With a wealth of experience and nine years working at Cheltenham Ladies’ College, Dr David Gamblin, Head of Upper College and Assistant Head Academic, spoke to SoGlos about coping with exam pressure.
From handy tips on how to structure revision sessions, how parents can help at home, and how to find that balance between work and play, Dr David Gamblin shares invaluable advice in this expert insight interview.
The most important thing is finding a structure which works for each child.
Routine is also very important. It’s best when students revise in periods of time that match their exams. If the exams are at 9am in the morning, students should be revising at 9am so that their body and brain are in that zone.
It’s a good idea for students to revise up to the length of the exam, there’s no point revising for four hours solid, if the exam is two hours long.
Students also shouldn’t be too ambitious, it’s better to do something well than trying to revise two years’ worth of material in two hours.
I would advise students to talk to people around them. They can find out who their motivators are. If they’re having a bad day, they can ask who do they know that cheers them up? It’s important to also build treats into the revision programme.
When a student is in the zone with revision and it’s going well, they should keep exploiting that use of time. Likewise, if the revision is not going well, they need to be strong enough to stop and know that it’s time to have a rest.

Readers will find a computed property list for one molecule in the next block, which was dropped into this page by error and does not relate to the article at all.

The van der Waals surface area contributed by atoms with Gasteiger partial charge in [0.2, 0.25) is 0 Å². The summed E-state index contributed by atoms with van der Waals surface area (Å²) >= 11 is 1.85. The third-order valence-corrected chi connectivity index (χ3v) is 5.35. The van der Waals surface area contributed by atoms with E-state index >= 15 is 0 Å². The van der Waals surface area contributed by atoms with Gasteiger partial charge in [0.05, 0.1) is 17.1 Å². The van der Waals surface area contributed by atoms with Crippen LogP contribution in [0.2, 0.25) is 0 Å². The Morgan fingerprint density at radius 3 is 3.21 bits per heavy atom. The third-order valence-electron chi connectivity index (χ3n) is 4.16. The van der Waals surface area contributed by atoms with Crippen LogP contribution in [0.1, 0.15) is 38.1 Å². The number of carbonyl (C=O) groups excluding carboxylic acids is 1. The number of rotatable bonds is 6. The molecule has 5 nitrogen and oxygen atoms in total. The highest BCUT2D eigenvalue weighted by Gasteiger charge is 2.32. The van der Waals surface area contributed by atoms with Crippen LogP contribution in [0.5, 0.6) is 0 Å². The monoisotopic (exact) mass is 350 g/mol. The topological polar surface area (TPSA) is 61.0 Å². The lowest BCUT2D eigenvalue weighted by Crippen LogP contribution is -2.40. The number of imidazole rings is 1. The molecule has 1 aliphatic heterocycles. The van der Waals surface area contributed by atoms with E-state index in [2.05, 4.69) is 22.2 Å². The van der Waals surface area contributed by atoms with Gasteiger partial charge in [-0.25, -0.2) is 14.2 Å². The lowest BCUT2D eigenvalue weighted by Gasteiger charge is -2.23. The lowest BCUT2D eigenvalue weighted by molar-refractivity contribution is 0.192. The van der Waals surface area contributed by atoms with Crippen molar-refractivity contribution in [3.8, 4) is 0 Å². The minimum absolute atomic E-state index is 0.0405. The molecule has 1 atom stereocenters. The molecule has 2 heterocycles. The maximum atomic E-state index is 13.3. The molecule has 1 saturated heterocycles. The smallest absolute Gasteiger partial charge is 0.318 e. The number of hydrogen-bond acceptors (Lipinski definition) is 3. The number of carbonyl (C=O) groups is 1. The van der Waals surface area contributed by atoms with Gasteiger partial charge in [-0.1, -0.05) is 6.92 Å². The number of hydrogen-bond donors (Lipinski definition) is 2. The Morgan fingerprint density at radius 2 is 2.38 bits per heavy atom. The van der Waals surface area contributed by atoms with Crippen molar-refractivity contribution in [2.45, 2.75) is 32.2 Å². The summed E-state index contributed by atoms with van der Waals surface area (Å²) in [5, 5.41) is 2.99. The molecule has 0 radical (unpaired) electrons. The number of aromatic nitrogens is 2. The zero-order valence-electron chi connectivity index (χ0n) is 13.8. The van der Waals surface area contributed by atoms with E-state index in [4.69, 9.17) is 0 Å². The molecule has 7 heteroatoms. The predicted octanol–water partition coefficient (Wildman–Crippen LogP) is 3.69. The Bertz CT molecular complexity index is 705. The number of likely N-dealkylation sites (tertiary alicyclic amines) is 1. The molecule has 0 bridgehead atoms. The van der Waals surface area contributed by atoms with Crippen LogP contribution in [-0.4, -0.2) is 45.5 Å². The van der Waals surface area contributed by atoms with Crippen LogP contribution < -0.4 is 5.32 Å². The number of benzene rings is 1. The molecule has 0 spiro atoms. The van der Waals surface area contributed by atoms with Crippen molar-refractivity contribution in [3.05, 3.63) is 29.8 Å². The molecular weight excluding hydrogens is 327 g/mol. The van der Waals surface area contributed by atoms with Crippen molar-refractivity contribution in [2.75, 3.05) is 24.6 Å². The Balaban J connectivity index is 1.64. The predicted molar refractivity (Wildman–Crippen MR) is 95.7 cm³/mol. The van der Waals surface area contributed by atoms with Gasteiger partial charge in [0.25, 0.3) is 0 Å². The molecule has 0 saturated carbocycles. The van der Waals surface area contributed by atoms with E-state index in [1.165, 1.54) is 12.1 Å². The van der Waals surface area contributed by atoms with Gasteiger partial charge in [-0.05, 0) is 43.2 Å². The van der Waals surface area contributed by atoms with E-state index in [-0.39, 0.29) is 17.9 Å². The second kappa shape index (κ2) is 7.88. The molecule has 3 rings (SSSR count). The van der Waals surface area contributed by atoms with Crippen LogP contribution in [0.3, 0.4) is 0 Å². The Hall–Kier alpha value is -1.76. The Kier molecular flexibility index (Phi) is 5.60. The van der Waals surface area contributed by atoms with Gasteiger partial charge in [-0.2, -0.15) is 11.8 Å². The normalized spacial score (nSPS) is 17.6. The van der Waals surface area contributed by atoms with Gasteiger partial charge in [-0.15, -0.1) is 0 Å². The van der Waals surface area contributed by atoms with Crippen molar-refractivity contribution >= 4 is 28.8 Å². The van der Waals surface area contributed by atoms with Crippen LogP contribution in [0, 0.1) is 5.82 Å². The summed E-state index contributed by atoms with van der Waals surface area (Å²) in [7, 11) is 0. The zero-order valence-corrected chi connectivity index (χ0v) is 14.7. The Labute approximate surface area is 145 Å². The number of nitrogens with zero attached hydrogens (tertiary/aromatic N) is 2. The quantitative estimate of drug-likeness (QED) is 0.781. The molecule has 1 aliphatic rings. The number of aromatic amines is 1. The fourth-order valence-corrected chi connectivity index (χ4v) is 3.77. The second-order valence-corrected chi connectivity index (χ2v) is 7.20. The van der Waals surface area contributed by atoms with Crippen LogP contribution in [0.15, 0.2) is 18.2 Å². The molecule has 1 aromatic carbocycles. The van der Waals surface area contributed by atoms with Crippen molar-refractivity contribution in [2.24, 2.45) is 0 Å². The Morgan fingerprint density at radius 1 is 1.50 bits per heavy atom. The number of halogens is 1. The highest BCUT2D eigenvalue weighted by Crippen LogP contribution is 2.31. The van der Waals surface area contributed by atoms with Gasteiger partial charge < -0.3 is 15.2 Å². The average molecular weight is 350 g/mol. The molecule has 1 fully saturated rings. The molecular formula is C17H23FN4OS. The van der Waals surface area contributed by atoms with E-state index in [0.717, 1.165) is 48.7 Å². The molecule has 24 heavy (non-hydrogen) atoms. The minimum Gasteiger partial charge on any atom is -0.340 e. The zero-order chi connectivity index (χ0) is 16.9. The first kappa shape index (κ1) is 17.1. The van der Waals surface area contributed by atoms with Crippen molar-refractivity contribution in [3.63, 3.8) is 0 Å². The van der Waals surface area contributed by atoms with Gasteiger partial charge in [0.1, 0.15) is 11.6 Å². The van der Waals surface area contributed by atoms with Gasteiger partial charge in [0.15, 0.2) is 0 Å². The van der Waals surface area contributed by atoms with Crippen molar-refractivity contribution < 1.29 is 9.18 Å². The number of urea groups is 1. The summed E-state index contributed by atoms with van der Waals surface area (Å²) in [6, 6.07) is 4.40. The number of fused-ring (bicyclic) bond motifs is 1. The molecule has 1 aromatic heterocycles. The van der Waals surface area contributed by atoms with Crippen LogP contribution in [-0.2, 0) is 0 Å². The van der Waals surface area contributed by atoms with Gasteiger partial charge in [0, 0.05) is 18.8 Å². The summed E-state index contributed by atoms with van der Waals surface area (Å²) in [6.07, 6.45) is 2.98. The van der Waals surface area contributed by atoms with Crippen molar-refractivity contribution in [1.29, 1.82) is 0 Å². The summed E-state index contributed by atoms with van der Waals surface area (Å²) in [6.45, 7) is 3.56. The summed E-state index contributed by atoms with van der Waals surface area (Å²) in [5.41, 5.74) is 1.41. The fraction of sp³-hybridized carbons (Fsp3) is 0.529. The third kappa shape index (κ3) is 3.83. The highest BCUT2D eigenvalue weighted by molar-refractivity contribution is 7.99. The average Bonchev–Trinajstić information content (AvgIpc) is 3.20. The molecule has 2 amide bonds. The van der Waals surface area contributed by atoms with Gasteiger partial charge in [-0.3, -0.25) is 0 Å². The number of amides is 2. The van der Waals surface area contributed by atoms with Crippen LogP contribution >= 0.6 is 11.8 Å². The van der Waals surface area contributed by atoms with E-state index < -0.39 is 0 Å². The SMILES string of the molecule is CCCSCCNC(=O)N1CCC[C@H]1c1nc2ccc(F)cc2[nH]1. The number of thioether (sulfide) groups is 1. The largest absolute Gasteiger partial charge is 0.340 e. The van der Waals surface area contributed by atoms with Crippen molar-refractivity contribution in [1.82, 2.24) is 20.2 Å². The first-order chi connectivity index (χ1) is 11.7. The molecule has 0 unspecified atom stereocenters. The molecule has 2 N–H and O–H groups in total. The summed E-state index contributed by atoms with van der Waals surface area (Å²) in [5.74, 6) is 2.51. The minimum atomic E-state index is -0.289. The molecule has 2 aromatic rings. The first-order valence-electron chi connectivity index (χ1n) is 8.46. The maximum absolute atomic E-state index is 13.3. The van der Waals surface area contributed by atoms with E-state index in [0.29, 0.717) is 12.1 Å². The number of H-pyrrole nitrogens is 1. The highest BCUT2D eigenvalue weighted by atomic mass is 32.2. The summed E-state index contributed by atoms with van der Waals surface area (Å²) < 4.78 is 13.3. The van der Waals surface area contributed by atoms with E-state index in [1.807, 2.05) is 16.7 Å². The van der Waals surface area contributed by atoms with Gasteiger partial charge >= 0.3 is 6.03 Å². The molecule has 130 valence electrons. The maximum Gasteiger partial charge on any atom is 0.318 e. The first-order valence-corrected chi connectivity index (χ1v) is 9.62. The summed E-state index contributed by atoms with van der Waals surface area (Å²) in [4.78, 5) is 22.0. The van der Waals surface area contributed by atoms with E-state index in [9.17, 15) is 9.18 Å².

Here at Cheltenham Ladies’ College, we pride ourselves on the relationship the staff have with the students. The teachers are able to respond and empathise with what students are going through.
It’s about having someone on their side saying ‘you can do this’, ‘we’re here to help you’.
We also teach students different revision strategies, how to cope with exam stress, mindfulness and yoga. And we work very hard on avoiding surprises. If a student doesn’t know what’s going on or what’s coming up and we put an exam in front of them, I can see how that creates immense stress. When students know what’s around the corner, they can plan and make informed choices.
Parents can take an active interest without making the child feel micro-managed. They should make sure the routine at home stays the same and try to create a great learning environment for their child.
It’s a good idea to separate work from play, and parents can help with this by making a designated working space for distraction-free learning. They can also reward the process of revision and not just the outcome.
I think there is a distinction between active and passive learning. Students can spend hours reading something but that’s not any use if it doesn’t go in. Parents can help by asking ‘what did you learn on this bit here?’
Revision cards are another great way for parents to get involved.
I always say that students’ grades will get them an interview, but what they do outside of their studies is what will get them through an interview. It’s important to have time for the body and mind to recuperate.
The pressure that young people are under is immense and what they have to do is no mean feat. What students are doing is tough, but they’re doing a great job regardless.
For more information visit cheltenhamladiescollege.org directly.
Monday 25 March 2019
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